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California Off-the-Clock Work Laws

The Sweeney Law Firm, APC May 13, 2022

Prior to The Great Depression, some states (including California) started regulating wage and hour issues at work, even instituting minimum wage requirements. It wasn’t until the administration of Franklin D. Roosevelt that the federal government stepped in.

Overtime pay printed on a paper.In 1938, Congress and the Roosevelt administration enacted the Fair Labor Standards Act (FLSA), which to this day regulates the basic issues of the workday world. Soon after, they also created the Department of Labor (DOL) to enforce the provisions of the FLSA.

The FLSA established the workweek at 40 hours, instituted a nationwide minimum wage, and guaranteed overtime pay for every hour worked past 40 in a week. Overtime pay was one-and-a-half times the hourly wage of the employee. In those days, virtually no one worked at home, and most punched time clocks.

As work and technology became more sophisticated, however, it became easier for workers to be – voluntarily or involuntarily – lured into working “off the clock.” In the first half-century following the FLSA’s passing, there was really no way to work from home via electronics, but still, off-the-clock violations occurred.

Now, in the aftermath of the pandemic and its lockdowns, more and more people have the capabilities at home to do the same work that they do in the office. Employers might take advantage of this by asking employees to complete projects at home, and then conveniently forget to pay them overtime. Many other examples of off-the-clock work abound.

If you feel you’ve been cheated out of overtime for having performed off-the-clock work in or around Sherman Oaks, California, or nearby in Van Nuys, Northridge, and anywhere in the San Fernando Valley, contact The Sweeney Law Firm, APC. We are dedicated to protecting employees’ rights at work, and we will aim to recover whatever is owed to you for uncompensated off-the-clock work.

California’s Overtime Rules

The passage of the FLSA and the creation of the DOL allowed room for states to exceed but not undercut the standards of the federal labor laws. 

California has long been among the most progressive of states in pushing the envelope on wage-and-hour issues. The statewide minimum wage for businesses with 26 or more employees is now $15 an hour and will rise to $15 an hour for all other businesses on January 1, 2023. Compare that to the federal standard of $7.25 an hour.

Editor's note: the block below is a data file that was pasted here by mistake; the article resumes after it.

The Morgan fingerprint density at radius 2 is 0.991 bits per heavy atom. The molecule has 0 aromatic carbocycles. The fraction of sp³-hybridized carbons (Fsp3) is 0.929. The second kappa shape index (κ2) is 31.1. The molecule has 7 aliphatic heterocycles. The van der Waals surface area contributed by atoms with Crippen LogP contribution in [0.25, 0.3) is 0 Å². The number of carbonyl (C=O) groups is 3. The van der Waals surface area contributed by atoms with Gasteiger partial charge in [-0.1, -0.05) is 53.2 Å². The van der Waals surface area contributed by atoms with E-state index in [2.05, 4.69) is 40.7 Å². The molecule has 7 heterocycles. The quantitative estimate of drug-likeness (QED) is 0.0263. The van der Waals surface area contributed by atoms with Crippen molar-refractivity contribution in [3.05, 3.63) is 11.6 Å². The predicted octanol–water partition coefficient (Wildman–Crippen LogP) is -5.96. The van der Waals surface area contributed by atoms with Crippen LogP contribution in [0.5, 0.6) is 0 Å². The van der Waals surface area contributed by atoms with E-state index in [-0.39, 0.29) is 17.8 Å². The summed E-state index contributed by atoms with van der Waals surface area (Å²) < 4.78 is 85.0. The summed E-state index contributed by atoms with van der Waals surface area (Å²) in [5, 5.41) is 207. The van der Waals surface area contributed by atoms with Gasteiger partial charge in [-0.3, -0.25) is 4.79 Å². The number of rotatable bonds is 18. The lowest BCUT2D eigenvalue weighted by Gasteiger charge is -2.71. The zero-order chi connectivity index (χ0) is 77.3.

California’s overtime rules are also more generous than the federal – and most other states’ – standards. In the Golden State, once an hourly employee works more than eight hours in a day, he or she is entitled to overtime. After 12 hours, the rate rises to double. Further, if an hourly employee is required to work for seven straight days, the first eight hours of the seventh day must be paid at time and a half, and everything after that at double time.

Examples of Off-the-Clock Work

In this age of cell phones and the internet, working at home is often as easily done as in the office. In fact, many employees now enjoy remote work thanks to the pandemic and a new employment reality that set in as a result.

This does not mean, however, that an employer can abuse your rights to overtime by asking you to take something home and “finish it up for tomorrow’s meeting,” and then not pay you overtime. Even if your employer calls you at home with a question, that can be considered overtime work and should be compensated.

Other examples of off-the-clock work include:

  • Clocking out and then finishing up matters at your desk before heading home

  • Working during unpaid break hours or lunchtime because you’re on a deadline

  • Assisting a coworker with a task after you’ve already clocked out

  • Traveling between different work sites without being paid for the travel time

  • Reading emails at home, returning phone calls, taking paperwork home with you to review it

  • Donning and doffing personal protective equipment (PPE) prior to work and after work

  • Arriving before the start time to get organized and then clocking in later

Employers’ Responsibilities

Many of these off-the-clock activities are done voluntarily by the employee, but the employer is still required to compensate them for overtime. This means that employers, to avoid overtime they don’t anticipate or authorize, must have standards and policies in place that they enforce. Requiring employees to sign employee handbooks and policy statements concerning overtime should be standard practice, as well as monitoring employee compliance.

Can an Employer Make Me Work Off the Clock?

For their part, if hourly employees are asked to take work home with them or find themselves being contacted at home by their employer with questions or requests, they must make sure that they make clear the time involved is compensable. Both the FLSA and California laws and regulations make it clear that all work done must be compensated.

How The Sweeney Law Firm, APC Can Help

Many employees are hesitant to report wage violations for fear of being retaliated against, for instance, being demoted at work or even terminated for speaking up. That’s why, from the very beginning of your overtime woes, you need to involve an experienced wage and hour issues attorney on your side.

If you’re in Sherman Oaks, California, or anywhere throughout the San Fernando Valley, contact The Sweeney Law Firm, APC. We are here to protect the rights of employees. We will listen to your story, explain your options to you, and then help you regain the money you’ve been illegally denied.